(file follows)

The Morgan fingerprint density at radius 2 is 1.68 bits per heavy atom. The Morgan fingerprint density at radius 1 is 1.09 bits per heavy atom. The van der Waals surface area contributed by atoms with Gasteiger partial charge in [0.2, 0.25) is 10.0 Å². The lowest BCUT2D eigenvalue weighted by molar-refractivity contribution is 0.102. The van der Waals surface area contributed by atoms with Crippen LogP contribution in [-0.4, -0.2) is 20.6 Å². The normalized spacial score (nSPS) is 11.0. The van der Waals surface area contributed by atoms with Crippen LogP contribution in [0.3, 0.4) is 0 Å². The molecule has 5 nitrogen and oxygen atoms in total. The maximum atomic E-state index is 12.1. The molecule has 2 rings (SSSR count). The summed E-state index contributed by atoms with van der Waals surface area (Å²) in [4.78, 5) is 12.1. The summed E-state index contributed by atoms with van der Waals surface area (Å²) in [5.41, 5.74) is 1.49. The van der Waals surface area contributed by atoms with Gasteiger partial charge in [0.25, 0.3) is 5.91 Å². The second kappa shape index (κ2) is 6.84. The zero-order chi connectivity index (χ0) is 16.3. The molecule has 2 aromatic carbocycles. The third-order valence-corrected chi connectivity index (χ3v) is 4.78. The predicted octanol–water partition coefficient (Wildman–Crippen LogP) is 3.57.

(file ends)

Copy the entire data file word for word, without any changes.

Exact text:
The Morgan fingerprint density at radius 2 is 1.68 bits per heavy atom. The Morgan fingerprint density at radius 1 is 1.09 bits per heavy atom. The van der Waals surface area contributed by atoms with Gasteiger partial charge in [0.2, 0.25) is 10.0 Å². The lowest BCUT2D eigenvalue weighted by molar-refractivity contribution is 0.102. The van der Waals surface area contributed by atoms with Crippen LogP contribution in [-0.4, -0.2) is 20.6 Å². The normalized spacial score (nSPS) is 11.0. The van der Waals surface area contributed by atoms with Crippen LogP contribution in [0.3, 0.4) is 0 Å². The molecule has 5 nitrogen and oxygen atoms in total. The maximum atomic E-state index is 12.1. The molecule has 2 rings (SSSR count). The summed E-state index contributed by atoms with van der Waals surface area (Å²) in [4.78, 5) is 12.1. The summed E-state index contributed by atoms with van der Waals surface area (Å²) in [5.41, 5.74) is 1.49. The van der Waals surface area contributed by atoms with Gasteiger partial charge in [0.25, 0.3) is 5.91 Å². The second kappa shape index (κ2) is 6.84. The zero-order chi connectivity index (χ0) is 16.3. The molecule has 2 aromatic carbocycles. The third-order valence-corrected chi connectivity index (χ3v) is 4.78. The predicted octanol–water partition coefficient (Wildman–Crippen LogP) is 3.57.